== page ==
# Bayesian inference for population prediction of individuals without health insurance in Florida

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1 Bayesian inference for population prediction of individuals without health insurance in Florida Neung Soo Ha 1 1 NISS 1 / 24

2 Outline Motivation Description of the Behavioral Risk Factor Surveillance System, BRFSS Description of posterior predictive distribution under informative/non-informative sampling Selection bias Inference for proportions of individuals without the health insurance Variation of maps 2 / 24

3 Motivation: Interest: 1. Inference for the county-level proportions of persons without health insurance in FL, using the 2010 Behavioral Risk Factor Surveillance System, BRFSS. 2. Display the variation of maps 3 / 24

4 2010 BRFSS: Survey description The largest on-going telephone based survey; administered by the Centers for Disease Control and Prevention. Collect data on individual risk behaviors and preventive health practices for the adult population(18 years of age and older); collects state-specific data ex: alcohol/cigarette consumption, general health status, health insurance, Uses a disproportionate stratified sample (DSS) design. In FL, 63 out of 67 counties were sampled. No cell phones for / 24

5 Examples of observed data Observed proportion of non insured persons Observed population proportion of non insured persons: Hisp Figure: Observed: All races Figure: Observed: Hispanics white=having insurance, blue=not having insurance 5 / 24

6 Complication 1. Small or non-existent number of observations for some sub-population groups in certain geographical areas. 2. Possible presence of selection bias in the sample 6 / 24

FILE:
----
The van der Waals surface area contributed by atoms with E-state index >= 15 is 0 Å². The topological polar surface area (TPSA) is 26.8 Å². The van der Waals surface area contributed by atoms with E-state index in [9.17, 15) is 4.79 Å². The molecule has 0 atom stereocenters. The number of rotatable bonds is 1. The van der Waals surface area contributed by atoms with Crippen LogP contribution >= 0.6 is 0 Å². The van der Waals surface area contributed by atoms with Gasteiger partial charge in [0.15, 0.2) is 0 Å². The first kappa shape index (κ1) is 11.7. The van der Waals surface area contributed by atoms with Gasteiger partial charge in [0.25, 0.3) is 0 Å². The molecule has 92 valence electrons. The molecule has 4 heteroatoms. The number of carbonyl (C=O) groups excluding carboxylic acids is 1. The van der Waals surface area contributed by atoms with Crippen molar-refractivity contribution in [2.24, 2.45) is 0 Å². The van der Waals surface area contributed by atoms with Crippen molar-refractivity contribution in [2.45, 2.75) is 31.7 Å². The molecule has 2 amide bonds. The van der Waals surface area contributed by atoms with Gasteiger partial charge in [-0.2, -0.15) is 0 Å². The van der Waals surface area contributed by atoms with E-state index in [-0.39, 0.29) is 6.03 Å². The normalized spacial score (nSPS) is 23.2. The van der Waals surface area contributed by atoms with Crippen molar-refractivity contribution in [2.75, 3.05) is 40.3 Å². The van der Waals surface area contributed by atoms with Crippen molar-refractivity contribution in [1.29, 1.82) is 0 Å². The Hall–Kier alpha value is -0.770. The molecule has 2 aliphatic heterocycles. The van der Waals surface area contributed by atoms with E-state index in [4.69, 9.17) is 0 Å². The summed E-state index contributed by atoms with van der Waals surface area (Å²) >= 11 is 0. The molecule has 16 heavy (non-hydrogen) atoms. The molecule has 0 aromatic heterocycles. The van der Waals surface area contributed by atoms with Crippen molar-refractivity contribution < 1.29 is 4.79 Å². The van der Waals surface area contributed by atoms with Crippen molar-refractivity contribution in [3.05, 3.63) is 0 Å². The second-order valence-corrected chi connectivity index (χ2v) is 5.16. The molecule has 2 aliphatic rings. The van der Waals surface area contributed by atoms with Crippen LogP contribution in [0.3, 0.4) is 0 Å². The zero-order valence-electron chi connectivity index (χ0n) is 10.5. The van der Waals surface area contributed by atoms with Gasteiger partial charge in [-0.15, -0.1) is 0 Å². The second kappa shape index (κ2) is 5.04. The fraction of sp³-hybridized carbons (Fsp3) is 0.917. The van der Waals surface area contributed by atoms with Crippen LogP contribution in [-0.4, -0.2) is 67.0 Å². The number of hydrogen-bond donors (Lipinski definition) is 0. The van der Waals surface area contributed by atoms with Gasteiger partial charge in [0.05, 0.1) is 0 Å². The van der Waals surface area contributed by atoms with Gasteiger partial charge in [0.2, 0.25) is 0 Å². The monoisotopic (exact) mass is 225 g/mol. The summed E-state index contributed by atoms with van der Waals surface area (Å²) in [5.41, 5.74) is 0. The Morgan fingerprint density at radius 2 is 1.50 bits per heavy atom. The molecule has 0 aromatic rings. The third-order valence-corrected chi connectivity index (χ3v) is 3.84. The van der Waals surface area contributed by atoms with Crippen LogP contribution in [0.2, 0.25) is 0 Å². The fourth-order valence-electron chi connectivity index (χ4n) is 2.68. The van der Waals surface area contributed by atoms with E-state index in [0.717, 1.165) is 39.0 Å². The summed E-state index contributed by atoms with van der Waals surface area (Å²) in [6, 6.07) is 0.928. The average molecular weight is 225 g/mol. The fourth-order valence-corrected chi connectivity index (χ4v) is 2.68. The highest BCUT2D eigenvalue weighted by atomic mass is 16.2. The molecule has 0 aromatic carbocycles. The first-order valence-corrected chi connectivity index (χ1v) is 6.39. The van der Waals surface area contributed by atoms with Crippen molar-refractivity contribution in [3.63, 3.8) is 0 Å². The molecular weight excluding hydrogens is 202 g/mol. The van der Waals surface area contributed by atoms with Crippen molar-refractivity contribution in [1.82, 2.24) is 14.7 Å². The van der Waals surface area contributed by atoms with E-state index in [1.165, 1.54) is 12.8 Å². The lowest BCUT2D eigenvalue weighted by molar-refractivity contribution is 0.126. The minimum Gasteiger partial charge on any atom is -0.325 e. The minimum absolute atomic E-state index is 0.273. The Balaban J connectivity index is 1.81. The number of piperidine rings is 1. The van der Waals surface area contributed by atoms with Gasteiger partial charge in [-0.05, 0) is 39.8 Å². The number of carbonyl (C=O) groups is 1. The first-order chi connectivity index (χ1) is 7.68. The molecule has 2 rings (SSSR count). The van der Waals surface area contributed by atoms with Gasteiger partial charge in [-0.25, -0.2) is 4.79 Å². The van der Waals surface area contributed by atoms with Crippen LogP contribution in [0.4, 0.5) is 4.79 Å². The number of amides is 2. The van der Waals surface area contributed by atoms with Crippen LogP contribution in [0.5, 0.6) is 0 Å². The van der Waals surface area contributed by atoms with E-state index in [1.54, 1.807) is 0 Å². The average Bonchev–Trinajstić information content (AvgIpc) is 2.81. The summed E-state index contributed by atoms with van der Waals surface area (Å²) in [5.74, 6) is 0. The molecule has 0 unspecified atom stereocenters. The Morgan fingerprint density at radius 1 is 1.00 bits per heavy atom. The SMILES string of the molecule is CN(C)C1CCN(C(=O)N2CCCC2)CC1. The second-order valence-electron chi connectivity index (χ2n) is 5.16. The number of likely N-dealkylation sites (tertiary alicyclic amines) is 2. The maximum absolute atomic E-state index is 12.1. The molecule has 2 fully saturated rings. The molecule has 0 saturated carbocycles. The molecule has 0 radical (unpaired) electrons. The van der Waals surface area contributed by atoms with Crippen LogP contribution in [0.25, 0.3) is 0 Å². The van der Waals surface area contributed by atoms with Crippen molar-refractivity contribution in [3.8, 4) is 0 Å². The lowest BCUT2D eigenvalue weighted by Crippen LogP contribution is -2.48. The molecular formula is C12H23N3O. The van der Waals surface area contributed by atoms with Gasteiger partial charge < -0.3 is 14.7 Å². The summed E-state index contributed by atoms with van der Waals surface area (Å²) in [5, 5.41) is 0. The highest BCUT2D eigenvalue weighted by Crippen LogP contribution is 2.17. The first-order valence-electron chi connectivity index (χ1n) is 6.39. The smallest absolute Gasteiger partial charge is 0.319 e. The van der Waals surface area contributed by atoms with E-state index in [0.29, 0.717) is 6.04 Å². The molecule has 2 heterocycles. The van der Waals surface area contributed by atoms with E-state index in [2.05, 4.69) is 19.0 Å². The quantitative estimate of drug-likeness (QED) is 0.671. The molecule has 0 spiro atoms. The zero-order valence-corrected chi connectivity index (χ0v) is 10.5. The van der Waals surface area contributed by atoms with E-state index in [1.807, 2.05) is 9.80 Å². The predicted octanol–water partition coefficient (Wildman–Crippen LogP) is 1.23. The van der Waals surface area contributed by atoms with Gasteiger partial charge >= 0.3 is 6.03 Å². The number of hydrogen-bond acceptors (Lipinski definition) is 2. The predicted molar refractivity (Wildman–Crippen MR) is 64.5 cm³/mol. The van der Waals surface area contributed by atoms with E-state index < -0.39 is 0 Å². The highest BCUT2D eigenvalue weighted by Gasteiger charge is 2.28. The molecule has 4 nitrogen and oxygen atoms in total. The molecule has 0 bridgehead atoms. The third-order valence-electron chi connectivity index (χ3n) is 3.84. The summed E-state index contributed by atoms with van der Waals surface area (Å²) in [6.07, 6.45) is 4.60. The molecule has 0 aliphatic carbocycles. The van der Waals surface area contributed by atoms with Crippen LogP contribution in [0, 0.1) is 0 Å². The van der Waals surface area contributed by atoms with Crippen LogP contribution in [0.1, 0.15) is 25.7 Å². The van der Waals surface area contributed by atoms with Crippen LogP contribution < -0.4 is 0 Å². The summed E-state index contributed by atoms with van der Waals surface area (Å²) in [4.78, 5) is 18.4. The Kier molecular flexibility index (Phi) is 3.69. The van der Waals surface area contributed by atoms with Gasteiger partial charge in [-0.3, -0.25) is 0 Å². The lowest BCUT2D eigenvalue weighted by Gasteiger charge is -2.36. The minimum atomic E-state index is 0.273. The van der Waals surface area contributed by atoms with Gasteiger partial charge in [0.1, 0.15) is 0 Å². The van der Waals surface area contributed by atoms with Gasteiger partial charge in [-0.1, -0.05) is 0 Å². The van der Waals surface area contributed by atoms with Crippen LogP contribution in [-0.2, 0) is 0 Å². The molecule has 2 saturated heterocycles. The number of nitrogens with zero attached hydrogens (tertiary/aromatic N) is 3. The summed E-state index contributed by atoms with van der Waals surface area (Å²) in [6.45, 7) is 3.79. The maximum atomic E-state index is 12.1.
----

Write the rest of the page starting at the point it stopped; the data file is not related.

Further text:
7 Model specification for the BRFSS data P(Y ikl = 1 θ ik ) = θ ik logit(θ ik ) = X k β + ν i ν i N(0, σ 2 ν) Y ikl = 1 : not having insurance, Y ikl = 0 : having insurance i = 1,..., M: county k = 1,..., K: population class (9 age groups 3 races 2 genders ) l = 1,..., N ik : units in county i and group k N ik = population size in ith county and kth group X k = vector of indicators for group k. p(β) = const on (, ) Gelman et al.(2004) p(σ 2 ν) = const on (0, ) 7 / 24

8 Model Evaluation Model fit Bayes residual plots QQ plots Bayesian tests: Partial posterior predictive p-values, Bayarri and Berger(2002) Predictions Cross-validation to simulate finite population inference Use 100(1-p)% of observed data to make predictions for the 100*p% that were held-out 8 / 24

9 Posterior predictive distribution with non-informative sampling Use posterior predictive distribution to make inference for the remaining non-sampled units Under the non-informative sampling, i.e. independence between the probability of selecting a person and the response: Y s = sampled units, Y ns = non-sampled units Y ns Y s θ, X f (Y ns Y s, X) = g(y ns Y s, X, θ)p(θ Y s, X)dθ = g(y ns θ, X)p(θ Y s, X)dθ p(θ Y s, X) L(θ Y s, X)p(θ β, σν)p(β, 2 σν): 2 posterior distribution θ = a vector of model parameters (β, σ 2 ν ) = a vector of hyperparameters 9 / 24

10 Under informative sampling Selection probabilities are related to the outcome variables. The observed outcomes may not be representative of the population outcomes. May cause bias for inferences about the finite population parameters. 10 / 24

11 Selection bias Let I = (I 1,..., I N ), I i = 1 if i s, I i = 0 if i / s, s = sample The posterior predictive distribution with I f (Y ns Y s, X, θ, I) g(y ns θ, X)p(I Y, X, θ) (1) Note: p(i X, Y, θ) p(i X, θ) i.e. selection bias. Selection information only comes from the sampled units. 11 / 24

12 Procedure: Ha and Sedransk(2015) 1. Pfeffermann and Sverchkov (2009): p(i Y, X, θ) = p(i Y, X) = k f 1(I k Y, X k ) 2. Using the Poisson sampling approximation, Chambers et. al.(1998) p(i Y, X) = M K { P(I ikl = 1 Y, X k )}{ (1 P(I ikl = 1 Y, X k ))} l s ik l/ s ik i=1 k=1 3. P(I ikl = 1 Y, X k ) = E U (π ikl Y, X k ) = {E s (w ikl Y, X k )} 1, Pfeffermann and Sverchkov (2009), πikl = probability of unit selected w ikl = 1/π ikl 12 / 24